On the asset side of the SVB balance sheet, on 12/31/22, sat almost $120B in fixed-income products, principally US Treasuries. The value of those securities was written down approximately $10B at FYE2022 due to rising interest rates and the impact on market value. While unusual for a bank to have so much in securities and less than 30% of assets in loans, the lack of velocity and activity in the technology space had tamped down SVB client borrowing activity during 2022 at the exact time when rising rates were hitting their investment portfolio.

As more and more of SVB’s clients sought to move their money out of the Bank to safer havens, the Bank needed to sell more and more securities. However, it was clear that liquidating these securities at a loss would quickly swamp the Bank’s capital position. The possibility of issuing new shares dried up by the end of Thursday, and no buyer emerged, and with that, its California regulator closed the doors on Friday.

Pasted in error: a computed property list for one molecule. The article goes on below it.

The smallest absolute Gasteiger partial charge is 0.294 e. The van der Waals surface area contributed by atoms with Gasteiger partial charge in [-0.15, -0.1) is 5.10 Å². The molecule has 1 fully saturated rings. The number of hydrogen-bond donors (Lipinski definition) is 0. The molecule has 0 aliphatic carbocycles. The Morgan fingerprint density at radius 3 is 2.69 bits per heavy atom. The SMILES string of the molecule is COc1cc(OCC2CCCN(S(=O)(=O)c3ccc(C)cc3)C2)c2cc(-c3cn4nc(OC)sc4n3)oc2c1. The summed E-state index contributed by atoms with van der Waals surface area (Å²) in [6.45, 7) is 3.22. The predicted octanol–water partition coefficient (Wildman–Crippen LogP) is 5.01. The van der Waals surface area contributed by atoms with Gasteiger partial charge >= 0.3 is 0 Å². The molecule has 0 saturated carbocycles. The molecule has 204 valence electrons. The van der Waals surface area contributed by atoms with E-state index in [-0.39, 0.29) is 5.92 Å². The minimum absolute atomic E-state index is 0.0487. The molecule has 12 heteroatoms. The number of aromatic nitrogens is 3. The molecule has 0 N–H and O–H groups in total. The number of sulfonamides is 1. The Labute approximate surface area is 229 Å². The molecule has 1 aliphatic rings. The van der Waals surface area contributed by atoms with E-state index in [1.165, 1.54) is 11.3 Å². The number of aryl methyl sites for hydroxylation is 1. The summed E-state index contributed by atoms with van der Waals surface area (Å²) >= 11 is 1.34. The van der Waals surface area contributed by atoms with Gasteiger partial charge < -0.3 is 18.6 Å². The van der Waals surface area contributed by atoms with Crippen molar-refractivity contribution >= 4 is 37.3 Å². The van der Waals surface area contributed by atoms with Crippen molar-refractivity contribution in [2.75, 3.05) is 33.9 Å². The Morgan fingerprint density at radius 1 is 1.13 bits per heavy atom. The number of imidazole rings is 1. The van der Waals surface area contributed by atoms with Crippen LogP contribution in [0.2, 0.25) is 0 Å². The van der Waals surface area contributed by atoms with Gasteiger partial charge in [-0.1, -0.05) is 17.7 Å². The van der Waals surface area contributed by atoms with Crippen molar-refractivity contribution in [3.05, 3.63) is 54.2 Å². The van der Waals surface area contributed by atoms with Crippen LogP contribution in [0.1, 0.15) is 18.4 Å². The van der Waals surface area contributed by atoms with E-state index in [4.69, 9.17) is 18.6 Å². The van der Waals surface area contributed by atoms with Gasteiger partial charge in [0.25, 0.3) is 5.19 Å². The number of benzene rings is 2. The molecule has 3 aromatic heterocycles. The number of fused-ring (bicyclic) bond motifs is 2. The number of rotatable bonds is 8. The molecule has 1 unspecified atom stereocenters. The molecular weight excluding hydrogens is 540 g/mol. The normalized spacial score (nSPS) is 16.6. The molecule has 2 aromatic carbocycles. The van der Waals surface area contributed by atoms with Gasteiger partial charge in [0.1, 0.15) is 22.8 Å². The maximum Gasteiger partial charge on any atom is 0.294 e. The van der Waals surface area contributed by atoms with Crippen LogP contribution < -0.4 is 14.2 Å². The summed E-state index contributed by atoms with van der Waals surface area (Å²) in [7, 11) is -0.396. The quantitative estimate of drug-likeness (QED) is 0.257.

What does this mean for Commercial Real Estate?

As we step back and try to understand the lessons we should take from SVB’s failure, we must consider several things for our industry. First, on a direct basis, neither SVB nor Signature Bank of New York were material lenders in the commercial real estate (“CRE”) space. However, their failures will impact many CRE technology tenants across the country, having some impact in tech-heavy markets already reeling from their pullback of late 2022. That said, the government’s affirmative statement before the opening of business on 3/13/22 that ALL depositors of SVB would be fully insured likely will calm what could have been a very jittery market. Ultimately, there won’t be a great deal of immediate impact on a direct basis.